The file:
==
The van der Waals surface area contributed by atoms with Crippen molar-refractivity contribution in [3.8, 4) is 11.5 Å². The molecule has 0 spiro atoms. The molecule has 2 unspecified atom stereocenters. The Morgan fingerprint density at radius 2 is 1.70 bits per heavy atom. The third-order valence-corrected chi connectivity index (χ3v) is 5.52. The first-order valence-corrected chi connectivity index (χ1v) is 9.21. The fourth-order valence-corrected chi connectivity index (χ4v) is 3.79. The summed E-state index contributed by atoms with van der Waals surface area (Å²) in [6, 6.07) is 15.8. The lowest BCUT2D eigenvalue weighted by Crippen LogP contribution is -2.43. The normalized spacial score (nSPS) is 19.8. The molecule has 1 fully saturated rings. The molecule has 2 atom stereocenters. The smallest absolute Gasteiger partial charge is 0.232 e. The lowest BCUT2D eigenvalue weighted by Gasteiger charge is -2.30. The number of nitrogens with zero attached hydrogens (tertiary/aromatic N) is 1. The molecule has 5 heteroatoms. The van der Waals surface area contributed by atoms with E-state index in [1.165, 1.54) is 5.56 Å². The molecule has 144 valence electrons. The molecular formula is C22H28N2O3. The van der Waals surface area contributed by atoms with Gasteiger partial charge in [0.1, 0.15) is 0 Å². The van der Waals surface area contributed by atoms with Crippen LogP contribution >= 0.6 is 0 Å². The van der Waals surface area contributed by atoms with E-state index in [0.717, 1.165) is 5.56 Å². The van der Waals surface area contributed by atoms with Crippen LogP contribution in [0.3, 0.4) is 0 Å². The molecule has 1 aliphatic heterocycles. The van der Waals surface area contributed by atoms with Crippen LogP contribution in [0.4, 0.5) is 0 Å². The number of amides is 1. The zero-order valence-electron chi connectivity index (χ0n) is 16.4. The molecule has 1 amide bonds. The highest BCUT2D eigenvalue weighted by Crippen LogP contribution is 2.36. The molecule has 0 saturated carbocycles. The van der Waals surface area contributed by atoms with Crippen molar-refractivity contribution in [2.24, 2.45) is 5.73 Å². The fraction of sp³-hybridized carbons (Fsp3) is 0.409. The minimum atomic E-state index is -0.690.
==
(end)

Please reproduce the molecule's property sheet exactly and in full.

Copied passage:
The van der Waals surface area contributed by atoms with Crippen molar-refractivity contribution in [3.8, 4) is 11.5 Å². The molecule has 0 spiro atoms. The molecule has 2 unspecified atom stereocenters. The Morgan fingerprint density at radius 2 is 1.70 bits per heavy atom. The third-order valence-corrected chi connectivity index (χ3v) is 5.52. The first-order valence-corrected chi connectivity index (χ1v) is 9.21. The fourth-order valence-corrected chi connectivity index (χ4v) is 3.79. The summed E-state index contributed by atoms with van der Waals surface area (Å²) in [6, 6.07) is 15.8. The lowest BCUT2D eigenvalue weighted by Crippen LogP contribution is -2.43. The normalized spacial score (nSPS) is 19.8. The molecule has 1 fully saturated rings. The molecule has 2 atom stereocenters. The smallest absolute Gasteiger partial charge is 0.232 e. The lowest BCUT2D eigenvalue weighted by Gasteiger charge is -2.30. The number of nitrogens with zero attached hydrogens (tertiary/aromatic N) is 1. The molecule has 5 heteroatoms. The van der Waals surface area contributed by atoms with E-state index in [1.165, 1.54) is 5.56 Å². The molecule has 144 valence electrons. The molecular formula is C22H28N2O3. The van der Waals surface area contributed by atoms with Gasteiger partial charge in [0.1, 0.15) is 0 Å². The van der Waals surface area contributed by atoms with Crippen LogP contribution >= 0.6 is 0 Å². The van der Waals surface area contributed by atoms with E-state index in [0.717, 1.165) is 5.56 Å². The van der Waals surface area contributed by atoms with Crippen LogP contribution in [0.3, 0.4) is 0 Å². The molecule has 1 aliphatic heterocycles. The van der Waals surface area contributed by atoms with Crippen LogP contribution in [0.4, 0.5) is 0 Å². The number of amides is 1. The zero-order valence-electron chi connectivity index (χ0n) is 16.4. The molecule has 1 amide bonds. The highest BCUT2D eigenvalue weighted by Crippen LogP contribution is 2.36. The molecule has 0 saturated carbocycles. The van der Waals surface area contributed by atoms with Crippen molar-refractivity contribution in [2.24, 2.45) is 5.73 Å². The fraction of sp³-hybridized carbons (Fsp3) is 0.409. The minimum atomic E-state index is -0.690.